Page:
The advantage of using hierarchical and/or structured languages becomes more clear when we need to transfer self-describing data, like metadata.

I could make a tabular file to keep track of our hobbies with lines like:

In tabular files the sole description of each “field”, or column, is in the header (if present), and in this case we have to know in advance that the third column is a comma-separated list of hobbies, otherwise tabular files are better to store single values, and not arrays, not to mention more complex (nested) structures, virtually impossible to be stored in a tabular file.

XML and JSON excel when it comes to metadata transfer and are a very popular “server response”. It is thus important to be able to retrieve specific fields from XML/JSON dataset especially to automate multiple queries against web servers.

Example: XML record from PubMed

We can display a PubMed record, knowing the PubMed ID using the usual URI:

and simply adding a string at the end, we can fetch the XML format of the same record (try it):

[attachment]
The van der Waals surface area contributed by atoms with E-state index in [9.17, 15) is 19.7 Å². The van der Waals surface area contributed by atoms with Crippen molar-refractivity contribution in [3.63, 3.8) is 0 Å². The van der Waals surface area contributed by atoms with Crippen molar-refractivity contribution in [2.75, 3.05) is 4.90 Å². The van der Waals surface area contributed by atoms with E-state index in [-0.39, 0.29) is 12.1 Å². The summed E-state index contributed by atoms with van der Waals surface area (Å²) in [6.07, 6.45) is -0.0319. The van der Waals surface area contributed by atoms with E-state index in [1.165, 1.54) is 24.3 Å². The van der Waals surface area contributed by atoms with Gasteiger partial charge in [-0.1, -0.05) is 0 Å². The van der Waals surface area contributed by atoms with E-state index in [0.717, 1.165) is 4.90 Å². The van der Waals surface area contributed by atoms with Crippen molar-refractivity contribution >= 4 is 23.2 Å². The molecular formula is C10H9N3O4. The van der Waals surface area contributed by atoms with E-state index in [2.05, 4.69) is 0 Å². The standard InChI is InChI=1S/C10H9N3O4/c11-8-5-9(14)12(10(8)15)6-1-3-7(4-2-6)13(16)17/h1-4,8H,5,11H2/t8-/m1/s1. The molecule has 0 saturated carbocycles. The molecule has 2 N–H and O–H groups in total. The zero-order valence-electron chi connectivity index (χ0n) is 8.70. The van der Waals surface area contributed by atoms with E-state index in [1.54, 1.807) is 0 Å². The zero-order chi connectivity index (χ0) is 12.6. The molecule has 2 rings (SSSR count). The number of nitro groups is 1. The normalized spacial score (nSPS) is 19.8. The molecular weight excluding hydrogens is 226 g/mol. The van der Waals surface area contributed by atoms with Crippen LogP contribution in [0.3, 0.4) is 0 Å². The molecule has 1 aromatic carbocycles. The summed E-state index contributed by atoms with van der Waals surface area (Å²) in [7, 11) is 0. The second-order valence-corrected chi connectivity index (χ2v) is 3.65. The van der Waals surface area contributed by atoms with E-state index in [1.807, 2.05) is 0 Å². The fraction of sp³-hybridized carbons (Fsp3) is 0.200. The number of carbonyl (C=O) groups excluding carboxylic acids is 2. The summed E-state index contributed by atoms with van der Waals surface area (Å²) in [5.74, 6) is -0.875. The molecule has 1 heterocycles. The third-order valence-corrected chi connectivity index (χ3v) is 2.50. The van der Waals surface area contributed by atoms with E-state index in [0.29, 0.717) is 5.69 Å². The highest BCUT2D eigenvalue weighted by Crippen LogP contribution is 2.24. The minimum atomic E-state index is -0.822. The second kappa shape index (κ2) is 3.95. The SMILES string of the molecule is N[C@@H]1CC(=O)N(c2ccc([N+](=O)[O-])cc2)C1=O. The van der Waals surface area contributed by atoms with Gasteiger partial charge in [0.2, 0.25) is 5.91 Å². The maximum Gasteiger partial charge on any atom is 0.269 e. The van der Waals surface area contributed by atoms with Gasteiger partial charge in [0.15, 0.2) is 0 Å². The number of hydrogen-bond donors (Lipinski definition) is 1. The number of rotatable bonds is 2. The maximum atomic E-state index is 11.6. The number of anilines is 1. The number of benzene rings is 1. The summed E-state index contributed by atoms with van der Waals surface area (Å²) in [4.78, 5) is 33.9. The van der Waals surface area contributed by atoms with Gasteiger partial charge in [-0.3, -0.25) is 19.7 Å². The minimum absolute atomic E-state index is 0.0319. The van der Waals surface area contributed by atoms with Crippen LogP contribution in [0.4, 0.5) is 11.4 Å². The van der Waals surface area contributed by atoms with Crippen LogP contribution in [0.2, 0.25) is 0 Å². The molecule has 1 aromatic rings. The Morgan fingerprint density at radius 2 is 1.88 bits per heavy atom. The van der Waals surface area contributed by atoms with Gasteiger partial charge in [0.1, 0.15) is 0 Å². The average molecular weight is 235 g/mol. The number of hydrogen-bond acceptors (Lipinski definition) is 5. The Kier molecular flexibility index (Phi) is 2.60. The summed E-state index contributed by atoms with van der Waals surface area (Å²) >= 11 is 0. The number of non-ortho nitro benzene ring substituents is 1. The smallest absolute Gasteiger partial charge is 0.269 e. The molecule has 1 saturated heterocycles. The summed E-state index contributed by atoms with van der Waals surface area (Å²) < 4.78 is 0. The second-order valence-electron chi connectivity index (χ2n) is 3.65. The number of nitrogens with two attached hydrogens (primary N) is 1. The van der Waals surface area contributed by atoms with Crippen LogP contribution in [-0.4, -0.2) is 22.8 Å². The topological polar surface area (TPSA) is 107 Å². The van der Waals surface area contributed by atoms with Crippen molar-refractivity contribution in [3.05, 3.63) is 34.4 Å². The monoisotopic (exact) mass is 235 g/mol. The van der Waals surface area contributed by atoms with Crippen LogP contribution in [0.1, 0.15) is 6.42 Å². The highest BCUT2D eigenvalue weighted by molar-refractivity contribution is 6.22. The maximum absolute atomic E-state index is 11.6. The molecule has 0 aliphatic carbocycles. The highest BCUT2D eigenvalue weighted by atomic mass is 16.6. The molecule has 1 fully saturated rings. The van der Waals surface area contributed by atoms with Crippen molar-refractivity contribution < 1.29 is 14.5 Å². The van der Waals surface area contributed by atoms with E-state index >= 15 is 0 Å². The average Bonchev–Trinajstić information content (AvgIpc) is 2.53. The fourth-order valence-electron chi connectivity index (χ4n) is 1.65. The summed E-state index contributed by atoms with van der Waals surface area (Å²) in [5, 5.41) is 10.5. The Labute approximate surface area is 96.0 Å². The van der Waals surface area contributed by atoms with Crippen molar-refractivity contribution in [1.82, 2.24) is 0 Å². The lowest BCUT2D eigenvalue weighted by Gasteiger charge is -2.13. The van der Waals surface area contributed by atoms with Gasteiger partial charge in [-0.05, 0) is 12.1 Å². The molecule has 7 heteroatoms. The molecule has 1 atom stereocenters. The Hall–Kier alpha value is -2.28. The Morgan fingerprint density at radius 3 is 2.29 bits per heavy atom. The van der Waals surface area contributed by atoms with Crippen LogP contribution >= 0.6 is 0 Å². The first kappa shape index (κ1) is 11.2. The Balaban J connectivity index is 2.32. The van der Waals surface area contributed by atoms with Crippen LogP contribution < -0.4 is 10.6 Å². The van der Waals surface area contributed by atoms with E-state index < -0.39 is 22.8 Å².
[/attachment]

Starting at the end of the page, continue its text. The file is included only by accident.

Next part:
As you can see it’s easy to programmatically retrieve such a record, simply changing the PubMed ID from the above URI.

Here some lines from the record above:

An extract from the XML object describing a journal article

Do it yourself: to try “navigating” the complex tree of the record above, first copy all the XML code from the PubMed record URI, then paste it into the https://codebeautify.org/xmlviewer tool, and click “Tree View”. You’ll be able to collapse or expand the tree nodes of the document. It will be easy to describe the path to needed information. For example, if you want to extract the journal name from such a record the path is:

XML → PubMedArticle → MedLineCitation → Article → Journal →Title

XML data from repositories

Both the NCBI SRA and EBI Metagenomics (and ENA) archives are accessible programmatically to mine data about experiments and sequencing runs. We’ll cover these aspects in separate notes.


Bioinformatics and the command line

Andrea Telatin

Written by

Bioinformatics and Genomics, Norwich UK



Bioinformatics and the command line